UK Politics

Greens call for affordable housing boost

Natalie Bennett
Image caption The Greens want more disused buildings converted into affordable homes, says party leader Natalie Bennett

The Greens have promised to push for more building of affordable housing ahead of local elections in England.

Launching the party's campaign, leader Natalie Bennett said there had to be more use of brownfield sites by councils looking to end shortages.

She told the BBC the Greens were seeing "big growth" in support and were hoping to make progress in such places as London, Liverpool and Oxford.

They expected to gain councillors "up and down the country", she said.

Local votes take place on 22 May, the same day as European elections.

'Going forward'

The Green Party of England and Wales has more than 140 councillors, two Members of the European Parliament and one MP - their former leader, Caroline Lucas.

Speaking at the party's campaign launch in Solihull, in the West Midlands, Ms Bennett said: "What we're seeing in many places is that people are turning to the Greens.

"We are expecting to win new councillors up and down the country, in London, Liverpool, Oxford and many other towns and cities.

"We are seeing big growth in Green Party membership and we're going forward from a very solid base of support and policies."

Ms Bennett said the Greens, best known for campaigning on environmental issues, were a force for "real change in our society for the common good".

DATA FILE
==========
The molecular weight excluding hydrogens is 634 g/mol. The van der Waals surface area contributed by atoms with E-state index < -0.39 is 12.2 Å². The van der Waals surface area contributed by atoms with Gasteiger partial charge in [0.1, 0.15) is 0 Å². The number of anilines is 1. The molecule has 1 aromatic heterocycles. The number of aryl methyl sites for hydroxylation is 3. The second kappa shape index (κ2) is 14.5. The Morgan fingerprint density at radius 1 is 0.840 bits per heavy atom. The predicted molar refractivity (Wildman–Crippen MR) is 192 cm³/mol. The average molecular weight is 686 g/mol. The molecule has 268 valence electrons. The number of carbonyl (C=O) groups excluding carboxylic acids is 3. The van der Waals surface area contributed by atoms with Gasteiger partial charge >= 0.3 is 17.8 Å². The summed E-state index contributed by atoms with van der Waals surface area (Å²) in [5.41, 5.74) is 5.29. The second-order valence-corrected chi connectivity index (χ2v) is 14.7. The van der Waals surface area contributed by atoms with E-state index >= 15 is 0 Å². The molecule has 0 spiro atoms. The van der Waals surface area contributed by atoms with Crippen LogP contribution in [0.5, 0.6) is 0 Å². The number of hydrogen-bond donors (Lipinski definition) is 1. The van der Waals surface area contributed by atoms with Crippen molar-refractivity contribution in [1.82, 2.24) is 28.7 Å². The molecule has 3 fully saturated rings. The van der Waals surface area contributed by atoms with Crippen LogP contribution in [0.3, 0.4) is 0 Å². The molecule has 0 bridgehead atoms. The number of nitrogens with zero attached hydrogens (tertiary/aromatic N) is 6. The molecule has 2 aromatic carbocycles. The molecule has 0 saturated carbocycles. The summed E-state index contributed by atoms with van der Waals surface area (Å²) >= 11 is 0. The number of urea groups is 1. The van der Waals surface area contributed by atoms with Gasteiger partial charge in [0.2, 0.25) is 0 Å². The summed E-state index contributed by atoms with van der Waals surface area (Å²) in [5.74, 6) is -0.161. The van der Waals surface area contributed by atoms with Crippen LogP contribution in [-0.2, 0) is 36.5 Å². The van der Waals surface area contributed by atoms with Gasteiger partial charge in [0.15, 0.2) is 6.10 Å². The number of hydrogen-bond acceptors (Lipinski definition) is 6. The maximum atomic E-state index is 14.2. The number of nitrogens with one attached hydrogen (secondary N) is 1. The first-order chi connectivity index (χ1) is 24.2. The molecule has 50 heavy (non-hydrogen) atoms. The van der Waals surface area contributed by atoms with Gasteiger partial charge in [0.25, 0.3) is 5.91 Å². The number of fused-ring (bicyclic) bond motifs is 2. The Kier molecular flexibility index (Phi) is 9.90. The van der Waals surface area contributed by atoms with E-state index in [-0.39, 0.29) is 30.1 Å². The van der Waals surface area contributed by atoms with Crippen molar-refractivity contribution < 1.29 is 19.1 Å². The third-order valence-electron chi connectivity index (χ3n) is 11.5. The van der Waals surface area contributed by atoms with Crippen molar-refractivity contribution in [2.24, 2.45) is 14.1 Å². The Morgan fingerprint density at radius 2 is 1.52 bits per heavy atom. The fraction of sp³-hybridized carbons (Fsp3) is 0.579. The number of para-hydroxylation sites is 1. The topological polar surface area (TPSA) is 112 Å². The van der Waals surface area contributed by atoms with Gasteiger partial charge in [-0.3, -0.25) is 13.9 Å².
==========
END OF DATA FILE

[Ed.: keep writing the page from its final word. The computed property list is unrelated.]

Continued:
They are calling for the conversion of disused buildings such as office blocks into affordable housing.

Minority administration

Standing in front of one such site in Solihull, Ms Bennett said: "We are simply not building the homes we need."

The party is aiming to become the official opposition to the Conservatives in Solihull.

It has run Brighton and Hove since 2011 as a minority administration, its first breakthrough at this level.

The Greens have faced criticism there over a strike by bin men and failed to get agreement from other councillors in the city to hold a referendum on raising council tax to help pay for social care.

But Ms Bennett, a former journalist, said: "If you look at the record of Brighton and Hove Council as a minority administration, it has a very long list of achievements, from making the council a living-wage council to keeping all of the branch libraries open, which is something that's not happening in many parts of the country.

"We are greatly improving the city's GCSE results. We've got a very proud record of achievement in Brighton and we're really making a difference."